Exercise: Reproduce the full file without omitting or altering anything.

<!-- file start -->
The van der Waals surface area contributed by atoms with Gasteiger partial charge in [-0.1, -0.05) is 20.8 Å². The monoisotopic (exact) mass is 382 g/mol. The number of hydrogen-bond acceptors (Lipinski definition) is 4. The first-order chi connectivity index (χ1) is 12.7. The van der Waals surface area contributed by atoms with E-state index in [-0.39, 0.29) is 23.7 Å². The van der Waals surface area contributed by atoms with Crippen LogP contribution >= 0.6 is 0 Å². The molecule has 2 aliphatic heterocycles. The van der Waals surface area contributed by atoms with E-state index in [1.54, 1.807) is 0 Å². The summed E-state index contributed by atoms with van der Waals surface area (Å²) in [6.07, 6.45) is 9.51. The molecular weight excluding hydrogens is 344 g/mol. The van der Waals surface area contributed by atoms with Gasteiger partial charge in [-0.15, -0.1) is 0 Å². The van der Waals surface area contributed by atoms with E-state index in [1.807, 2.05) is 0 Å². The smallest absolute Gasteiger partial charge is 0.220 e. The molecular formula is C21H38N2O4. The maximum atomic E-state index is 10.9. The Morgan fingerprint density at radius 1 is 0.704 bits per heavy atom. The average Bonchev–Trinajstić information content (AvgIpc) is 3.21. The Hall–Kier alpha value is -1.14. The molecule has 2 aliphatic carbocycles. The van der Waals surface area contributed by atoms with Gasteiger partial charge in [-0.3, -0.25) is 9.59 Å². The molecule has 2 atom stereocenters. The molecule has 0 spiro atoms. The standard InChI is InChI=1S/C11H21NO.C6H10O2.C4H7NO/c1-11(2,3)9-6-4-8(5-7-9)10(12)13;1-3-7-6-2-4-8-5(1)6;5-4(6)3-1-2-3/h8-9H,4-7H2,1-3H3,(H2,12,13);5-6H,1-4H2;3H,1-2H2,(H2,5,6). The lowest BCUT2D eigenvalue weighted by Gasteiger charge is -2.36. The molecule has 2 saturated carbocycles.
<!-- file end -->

The van der Waals surface area contributed by atoms with Gasteiger partial charge in [-0.1, -0.05) is 20.8 Å². The monoisotopic (exact) mass is 382 g/mol. The number of hydrogen-bond acceptors (Lipinski definition) is 4. The first-order chi connectivity index (χ1) is 12.7. The van der Waals surface area contributed by atoms with E-state index in [-0.39, 0.29) is 23.7 Å². The van der Waals surface area contributed by atoms with Crippen LogP contribution >= 0.6 is 0 Å². The molecule has 2 aliphatic heterocycles. The van der Waals surface area contributed by atoms with E-state index in [1.54, 1.807) is 0 Å². The summed E-state index contributed by atoms with van der Waals surface area (Å²) in [6.07, 6.45) is 9.51. The molecular weight excluding hydrogens is 344 g/mol. The van der Waals surface area contributed by atoms with Gasteiger partial charge in [-0.15, -0.1) is 0 Å². The van der Waals surface area contributed by atoms with E-state index in [1.807, 2.05) is 0 Å². The smallest absolute Gasteiger partial charge is 0.220 e. The molecular formula is C21H38N2O4. The maximum atomic E-state index is 10.9. The Morgan fingerprint density at radius 1 is 0.704 bits per heavy atom. The average Bonchev–Trinajstić information content (AvgIpc) is 3.21. The Hall–Kier alpha value is -1.14. The molecule has 2 aliphatic carbocycles. The van der Waals surface area contributed by atoms with Gasteiger partial charge in [-0.3, -0.25) is 9.59 Å². The molecule has 2 atom stereocenters. The molecule has 0 spiro atoms. The standard InChI is InChI=1S/C11H21NO.C6H10O2.C4H7NO/c1-11(2,3)9-6-4-8(5-7-9)10(12)13;1-3-7-6-2-4-8-5(1)6;5-4(6)3-1-2-3/h8-9H,4-7H2,1-3H3,(H2,12,13);5-6H,1-4H2;3H,1-2H2,(H2,5,6). The lowest BCUT2D eigenvalue weighted by Gasteiger charge is -2.36. The molecule has 2 saturated carbocycles.